The templates I found were full of trite phrases and platitudes that I could not physically type without retching and none of them fit my father.

He’s a hard man to label. He was and could sometimes be in one day or one hour, two very different things. For most of my teen and young adult years, I faulted him for that. But, then I grew up and realized how complicated life and people are and that we’re all that way.

We are all a bundle of contradictions and incongruencies shaped by our personal experiences. We are who we are. And, my father was who he was:

He was gregarious and kind to strangers. The kind of guy who could strike up a conversation with anyone anywhere. He was also the guy who would very loudly and with a few gestures, tell you to “slow the hell down” if you were driving too fast past his house.

He was hunter in his younger days, especially duck and deer, but he was also an animal lover. I think all of my siblings and I can agree that my father’s favorite child was really his husky, Lakota. Lakota was actually my brother’s dog, but was far too attached to my dad to leave when Patrick did. I wish that dog had lived another 10 years because he took a big piece of my father with him when he left.

He was a master jury rigger. Zip ties, duct tape, glue, and swear words were my father’s favorite tools. It’s true, mom: I get my foul mouth from dad.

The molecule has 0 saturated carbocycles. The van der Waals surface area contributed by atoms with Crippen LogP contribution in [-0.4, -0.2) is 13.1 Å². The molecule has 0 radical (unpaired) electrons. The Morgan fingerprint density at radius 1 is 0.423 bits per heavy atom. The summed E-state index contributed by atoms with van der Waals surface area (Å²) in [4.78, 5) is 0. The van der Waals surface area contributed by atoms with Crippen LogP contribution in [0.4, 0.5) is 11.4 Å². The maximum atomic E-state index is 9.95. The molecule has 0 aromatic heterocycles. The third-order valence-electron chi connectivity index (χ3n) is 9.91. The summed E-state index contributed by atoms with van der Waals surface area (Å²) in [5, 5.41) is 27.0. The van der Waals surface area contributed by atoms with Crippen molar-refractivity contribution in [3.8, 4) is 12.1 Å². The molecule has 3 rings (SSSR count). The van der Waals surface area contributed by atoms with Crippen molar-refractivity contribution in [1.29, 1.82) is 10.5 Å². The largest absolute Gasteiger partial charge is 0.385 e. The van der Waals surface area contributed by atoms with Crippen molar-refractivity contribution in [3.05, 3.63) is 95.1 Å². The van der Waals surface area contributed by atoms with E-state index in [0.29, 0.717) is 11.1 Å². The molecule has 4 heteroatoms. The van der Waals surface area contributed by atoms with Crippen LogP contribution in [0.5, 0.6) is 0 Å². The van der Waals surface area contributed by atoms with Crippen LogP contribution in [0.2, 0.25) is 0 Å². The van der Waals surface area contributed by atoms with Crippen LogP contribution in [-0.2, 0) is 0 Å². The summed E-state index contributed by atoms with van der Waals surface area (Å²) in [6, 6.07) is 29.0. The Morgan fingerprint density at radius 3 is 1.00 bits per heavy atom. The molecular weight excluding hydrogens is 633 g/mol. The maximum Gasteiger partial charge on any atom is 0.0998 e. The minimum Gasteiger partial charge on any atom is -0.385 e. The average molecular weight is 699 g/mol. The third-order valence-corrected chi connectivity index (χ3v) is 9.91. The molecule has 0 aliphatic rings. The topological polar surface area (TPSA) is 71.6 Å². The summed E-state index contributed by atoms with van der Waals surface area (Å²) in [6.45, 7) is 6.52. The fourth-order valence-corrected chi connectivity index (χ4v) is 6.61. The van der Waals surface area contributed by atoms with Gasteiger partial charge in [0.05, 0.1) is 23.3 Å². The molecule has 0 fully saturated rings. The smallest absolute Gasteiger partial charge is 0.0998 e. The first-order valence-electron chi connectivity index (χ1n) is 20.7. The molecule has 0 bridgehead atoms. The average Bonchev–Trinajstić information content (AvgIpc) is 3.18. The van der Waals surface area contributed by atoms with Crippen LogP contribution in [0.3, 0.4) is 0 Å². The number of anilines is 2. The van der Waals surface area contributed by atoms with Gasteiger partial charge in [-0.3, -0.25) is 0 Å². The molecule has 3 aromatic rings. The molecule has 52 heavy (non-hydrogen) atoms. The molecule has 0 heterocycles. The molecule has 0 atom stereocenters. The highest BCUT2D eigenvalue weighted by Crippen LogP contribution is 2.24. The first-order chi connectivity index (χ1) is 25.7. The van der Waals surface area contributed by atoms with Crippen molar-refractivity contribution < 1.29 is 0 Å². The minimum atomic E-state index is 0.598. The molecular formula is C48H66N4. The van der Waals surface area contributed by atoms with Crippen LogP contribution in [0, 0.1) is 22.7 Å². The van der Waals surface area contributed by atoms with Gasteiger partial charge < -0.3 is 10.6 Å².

He was a man who never changed a diaper, but he raised five children. He didn’t have to sign on for that when he met my mother, a divorcee with three young children, but I’m 100% certain that he’s glad he did. Joe, Pam and Rich were as much his kids as Pat and I. In fact, I never even remember that my older siblings are half-siblings until someone comments on our different last names or tells me I don’t look like them. While it was annoying to grow up with so many siblings and one bathroom, one tv, one phone and never enough of anything, there was always enough of what we needed. I’ve never been more grateful to have a large family than I have in the last year. I’m so thankful for all my siblings, even if we can never, ever, ever talk politics.

He was a car enthusiast, with his second favorite baby — after the dog — being his 1964 Chevelle. And, really any other car in his possession — they were all treated to frequent cleanings as were any of our cars if we happened to show up while dad was washing cars.

He was a Navy sailor, who didn’t care much for water. We had a big backyard when I was growing up and I was an avid swimmer who frequently begged for a pool. Dad would never put one in — too much work, he’d say. But when Dan and I put in a pool, dad would come over and swim with the kids on the hottest summer days. I refrained from saying: I told you so.

I could go on and on, but a writer knows that conciseness is as important as word choice and grammar. Readers won’t stay with you for long.

That’s true for the ones we love, too. We all know this, and yet, we live like we don’t. It’s better that way though. Endings are hard — in writing and in life.

We’ll miss you, dad.